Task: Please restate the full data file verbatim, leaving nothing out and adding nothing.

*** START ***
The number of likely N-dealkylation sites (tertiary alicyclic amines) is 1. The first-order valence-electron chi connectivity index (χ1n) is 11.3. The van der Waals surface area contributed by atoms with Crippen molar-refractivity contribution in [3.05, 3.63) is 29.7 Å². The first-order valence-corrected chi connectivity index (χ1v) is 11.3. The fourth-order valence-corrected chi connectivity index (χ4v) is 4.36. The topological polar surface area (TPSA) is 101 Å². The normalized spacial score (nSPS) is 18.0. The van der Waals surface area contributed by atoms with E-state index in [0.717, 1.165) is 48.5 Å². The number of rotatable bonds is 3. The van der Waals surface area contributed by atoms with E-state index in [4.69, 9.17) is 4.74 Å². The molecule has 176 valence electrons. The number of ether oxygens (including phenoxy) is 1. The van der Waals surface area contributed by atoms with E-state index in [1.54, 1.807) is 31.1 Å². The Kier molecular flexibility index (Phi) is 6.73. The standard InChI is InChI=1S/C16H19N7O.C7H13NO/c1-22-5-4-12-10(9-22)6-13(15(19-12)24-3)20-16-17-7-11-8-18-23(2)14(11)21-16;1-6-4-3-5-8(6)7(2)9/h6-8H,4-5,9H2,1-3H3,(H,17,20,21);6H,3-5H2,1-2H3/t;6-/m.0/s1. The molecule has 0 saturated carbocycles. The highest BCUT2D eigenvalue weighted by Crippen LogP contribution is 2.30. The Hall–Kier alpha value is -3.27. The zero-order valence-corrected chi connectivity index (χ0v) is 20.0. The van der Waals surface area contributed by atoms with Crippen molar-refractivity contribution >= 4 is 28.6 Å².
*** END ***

The number of likely N-dealkylation sites (tertiary alicyclic amines) is 1. The first-order valence-electron chi connectivity index (χ1n) is 11.3. The van der Waals surface area contributed by atoms with Crippen molar-refractivity contribution in [3.05, 3.63) is 29.7 Å². The first-order valence-corrected chi connectivity index (χ1v) is 11.3. The fourth-order valence-corrected chi connectivity index (χ4v) is 4.36. The topological polar surface area (TPSA) is 101 Å². The normalized spacial score (nSPS) is 18.0. The van der Waals surface area contributed by atoms with E-state index in [0.717, 1.165) is 48.5 Å². The number of rotatable bonds is 3. The van der Waals surface area contributed by atoms with E-state index in [4.69, 9.17) is 4.74 Å². The molecule has 176 valence electrons. The number of ether oxygens (including phenoxy) is 1. The van der Waals surface area contributed by atoms with E-state index in [1.54, 1.807) is 31.1 Å². The Kier molecular flexibility index (Phi) is 6.73. The standard InChI is InChI=1S/C16H19N7O.C7H13NO/c1-22-5-4-12-10(9-22)6-13(15(19-12)24-3)20-16-17-7-11-8-18-23(2)14(11)21-16;1-6-4-3-5-8(6)7(2)9/h6-8H,4-5,9H2,1-3H3,(H,17,20,21);6H,3-5H2,1-2H3/t;6-/m.0/s1. The molecule has 0 saturated carbocycles. The highest BCUT2D eigenvalue weighted by Crippen LogP contribution is 2.30. The Hall–Kier alpha value is -3.27. The zero-order valence-corrected chi connectivity index (χ0v) is 20.0. The van der Waals surface area contributed by atoms with Crippen molar-refractivity contribution >= 4 is 28.6 Å².